Dominance in the global dialysis-equipment space pushed the segment's operating profit up about 15.2% in the first half compared to the previous-year period, to $280 million. Leading positions in inhaled anesthetics and infusion pumps lifted operating profits for its hospital segment about 14.6% higher in the first half as compared to the same period last year, to $1.09 billion.
This year's realized gains of $4.39 billion on sales of Baxalta stock have pushed profits high enough that Baxter shares are trading at just 5.5 times trailing earnings, which seems crazy cheap. Looking ahead, though, the stock is trading at a fairly large multiple of 27.8 times this year's estimates.
Baxter's $0.13 quarterly dividend offers a modest yield of about 1.1% at recent prices. In the first half, dividend payments totaling $126 million exceeded free cash flow of $90 million during the period. While I expect the company's advantages should allow it to continue growing at a steady clip, investors might want to remain on the sidelines until its future is less clouded by one-time events associated with the spinoff.
3. Gilead Sciences: More peaks ahead
Following FDA approval of Sovaldi for treatment of hepatitis C virus (HCV) in Dec. 2013, Gilead Sciences' earnings rocketed 515%, from $2.01 per share in 2013 to $12.37 per share in 2015, making it the fifth most profitable company in the S&P 500 last year. You might be shocked to learn the stock is now trading at the ultra-low price of just 7.1 times trailing earnings.
Gilead is cheap because the market thinks that it peaked last year, and recent results support that argument. Second-quarter sales fell 5.7% compared to the previous year period, to $7.78 billion.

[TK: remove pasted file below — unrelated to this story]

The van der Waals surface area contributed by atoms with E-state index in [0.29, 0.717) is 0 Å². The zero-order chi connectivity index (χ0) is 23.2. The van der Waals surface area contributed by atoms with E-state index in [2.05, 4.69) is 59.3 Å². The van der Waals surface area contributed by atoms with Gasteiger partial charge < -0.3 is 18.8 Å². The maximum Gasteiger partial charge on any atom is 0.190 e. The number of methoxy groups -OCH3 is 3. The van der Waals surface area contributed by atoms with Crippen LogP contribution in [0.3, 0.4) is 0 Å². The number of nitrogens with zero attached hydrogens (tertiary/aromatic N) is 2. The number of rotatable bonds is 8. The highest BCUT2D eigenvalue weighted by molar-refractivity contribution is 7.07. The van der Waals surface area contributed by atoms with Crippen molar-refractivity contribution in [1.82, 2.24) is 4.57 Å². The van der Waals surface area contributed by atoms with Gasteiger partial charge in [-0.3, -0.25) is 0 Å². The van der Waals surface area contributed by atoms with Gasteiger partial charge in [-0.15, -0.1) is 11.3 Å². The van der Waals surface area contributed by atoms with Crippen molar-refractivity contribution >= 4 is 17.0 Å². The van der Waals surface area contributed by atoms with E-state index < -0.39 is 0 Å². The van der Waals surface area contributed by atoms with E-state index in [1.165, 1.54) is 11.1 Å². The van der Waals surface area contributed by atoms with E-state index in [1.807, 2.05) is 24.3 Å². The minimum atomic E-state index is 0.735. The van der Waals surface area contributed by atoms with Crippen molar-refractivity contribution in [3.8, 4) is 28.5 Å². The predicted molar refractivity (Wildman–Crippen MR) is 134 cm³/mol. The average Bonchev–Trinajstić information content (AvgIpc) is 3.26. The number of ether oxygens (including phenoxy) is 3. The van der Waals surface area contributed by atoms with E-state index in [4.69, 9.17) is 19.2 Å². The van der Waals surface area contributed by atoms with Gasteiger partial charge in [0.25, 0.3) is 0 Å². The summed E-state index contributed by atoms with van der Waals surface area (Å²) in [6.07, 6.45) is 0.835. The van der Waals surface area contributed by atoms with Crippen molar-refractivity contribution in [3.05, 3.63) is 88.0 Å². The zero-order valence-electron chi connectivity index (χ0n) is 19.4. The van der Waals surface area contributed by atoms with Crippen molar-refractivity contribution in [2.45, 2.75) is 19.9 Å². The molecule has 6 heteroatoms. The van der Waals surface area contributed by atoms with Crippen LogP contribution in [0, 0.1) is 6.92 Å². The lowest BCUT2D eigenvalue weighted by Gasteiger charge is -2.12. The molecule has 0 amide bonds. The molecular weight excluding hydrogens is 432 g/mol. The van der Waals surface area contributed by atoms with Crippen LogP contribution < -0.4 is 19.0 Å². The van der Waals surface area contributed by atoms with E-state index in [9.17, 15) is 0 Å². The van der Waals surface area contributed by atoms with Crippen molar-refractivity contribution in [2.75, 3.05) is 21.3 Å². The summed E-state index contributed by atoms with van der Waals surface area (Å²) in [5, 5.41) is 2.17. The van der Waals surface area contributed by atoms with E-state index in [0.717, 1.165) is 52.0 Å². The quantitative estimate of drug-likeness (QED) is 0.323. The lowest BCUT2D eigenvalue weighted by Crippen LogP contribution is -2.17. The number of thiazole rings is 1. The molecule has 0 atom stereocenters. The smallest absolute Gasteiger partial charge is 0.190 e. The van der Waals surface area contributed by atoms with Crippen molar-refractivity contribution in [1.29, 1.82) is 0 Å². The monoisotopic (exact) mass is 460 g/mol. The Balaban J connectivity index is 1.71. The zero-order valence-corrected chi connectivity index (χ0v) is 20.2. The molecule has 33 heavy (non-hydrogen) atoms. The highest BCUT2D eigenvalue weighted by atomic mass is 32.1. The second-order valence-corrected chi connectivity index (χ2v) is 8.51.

Prior to the launch of Sovaldi and the Sovaldi-based combination pill Harvoni, many doctors held off on treating some hepatitis C patients, knowing that a better treatment was coming soon. This warehousing led to a huge sales spike post-approval -- but Gilead's best days are still ahead. An estimated 180.6 million people worldwide and 3.5 million in the U.S. are infected with one of six different strains of HCV, and Gilead's recently launched Epclusa is the only pill approved by the FDA to treat them all.
The vast majority of HCV-infected patients in the U.S. are covered by Medicare and Medicaid, government-run programs required to cover medically necessary treatments by law. Many states and private insurers are lifting previous restrictions that limited new HCV treatments to the sickest patients after it's become clear that plaintiffs opposing those restrictions in court are on a winning streak.
Gilead has been using its massive cash flows to drastically lower its share count and begin distributing dividends. At recent prices, the stock offers a 2.3% yield, but some big increases could be on the way. Dividend payments of $1.21 billion in the first half only required 14.3% of the $8.47 billion in free cash flow generated during the period. That leaves plenty of room to hike payments, making Gilead perhaps the most attractive dividend-paying stock in the entire healthcare sector.